That should be the last thought to leave you with, because that’s what this technology is all about – improving the lives of many and creating new businesses to deliver new services and, through taxes, provide the funding to make these breakthroughs widely accessible.
But you probably need a peek behind the curtains, which Ericsson gave me in their Newmarket offices recently, to appreciate how close 4G technology is and what a quantum leap that is again, in terms of the opportunities it will create for Kiwis with imagination and drive.
Their technology is at work right now – some six months-plus since it went live in Oslo, Norway, when NetCom opened its 4G network to its mobile customers. Sample these download speeds as a taster:
A 500MB film is dropped onto your screen in a matter of minutes.
The live-streaming of HD television is totally seamless and completely free of delays.
A 5MB MP3 file that takes a few minutes on your 3G phone, takes just 1.5 seconds.
The productivity and fun has only just begun. Time to anticipate, innovate and prosper.
Kevin Kevany is an Auckland-based freelance writer. Email
kevwrite@xtra.co.nz

Broadband to deliver “contactless” payments
According to the Deloitte Rugby World Cup economic impact analysis we can expect 70,000-plus overseas visitors with an estimated $1.25 billion burning a hole in their pockets, come the 2011 tournament.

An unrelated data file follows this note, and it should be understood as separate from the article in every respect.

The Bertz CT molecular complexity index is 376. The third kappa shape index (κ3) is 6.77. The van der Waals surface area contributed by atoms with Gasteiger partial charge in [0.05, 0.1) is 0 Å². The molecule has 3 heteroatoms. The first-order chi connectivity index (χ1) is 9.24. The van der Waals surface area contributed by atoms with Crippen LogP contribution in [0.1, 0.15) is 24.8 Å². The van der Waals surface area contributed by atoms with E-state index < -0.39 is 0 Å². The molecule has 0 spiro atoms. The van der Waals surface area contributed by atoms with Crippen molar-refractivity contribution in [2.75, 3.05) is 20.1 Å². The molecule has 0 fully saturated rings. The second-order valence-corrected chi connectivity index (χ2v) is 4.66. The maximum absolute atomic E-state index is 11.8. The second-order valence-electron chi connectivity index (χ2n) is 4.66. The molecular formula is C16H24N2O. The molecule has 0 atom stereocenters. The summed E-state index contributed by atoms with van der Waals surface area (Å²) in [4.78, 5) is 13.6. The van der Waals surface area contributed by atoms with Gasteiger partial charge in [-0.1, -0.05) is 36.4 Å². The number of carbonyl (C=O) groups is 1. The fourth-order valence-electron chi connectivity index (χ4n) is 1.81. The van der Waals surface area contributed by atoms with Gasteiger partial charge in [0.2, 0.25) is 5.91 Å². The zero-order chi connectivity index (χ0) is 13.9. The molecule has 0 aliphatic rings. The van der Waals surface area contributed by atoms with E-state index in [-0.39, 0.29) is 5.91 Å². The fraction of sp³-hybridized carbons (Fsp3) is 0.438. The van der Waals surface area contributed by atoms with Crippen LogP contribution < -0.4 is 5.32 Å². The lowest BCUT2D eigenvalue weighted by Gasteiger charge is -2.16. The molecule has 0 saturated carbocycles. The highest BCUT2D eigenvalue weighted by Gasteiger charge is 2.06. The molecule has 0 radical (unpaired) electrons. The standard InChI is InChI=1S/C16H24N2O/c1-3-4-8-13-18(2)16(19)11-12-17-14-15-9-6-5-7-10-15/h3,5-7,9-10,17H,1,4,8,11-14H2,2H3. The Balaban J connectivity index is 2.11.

Many are expected to have the now ubiquitous “chip” cards (America and Asia; with Australia, the UK and Europe closing rapidly), enabling “contactless” transactions which greatly speed-up customer processing. Cardholders simply tap the card on a reader at the point-of-sale (POS), removing the need for cash and swiping or inserting cards, says Alan Sharpe, product and marketing manager at EFTPOS NZ.
“These cards have an embedded micro-chip and antenna which uses RFID and encryption technology to make payments fast and secure.
“We have developed one-way and two-way interfaced solutions on the VeriFone Vx810 DUET, utilizing broadband connectivity. The interfaced solutions will allow terminals to connect directly to selected POS systems, removing the need for operators to double-key information.
“Some 60,000 terminals need to be upgraded before 1 June 2011. Particularly, if you are in the retail, tourism or hospitality sectors, you should be thinking about ensuring your new terminal can accept contactless payments,” Sharpe says.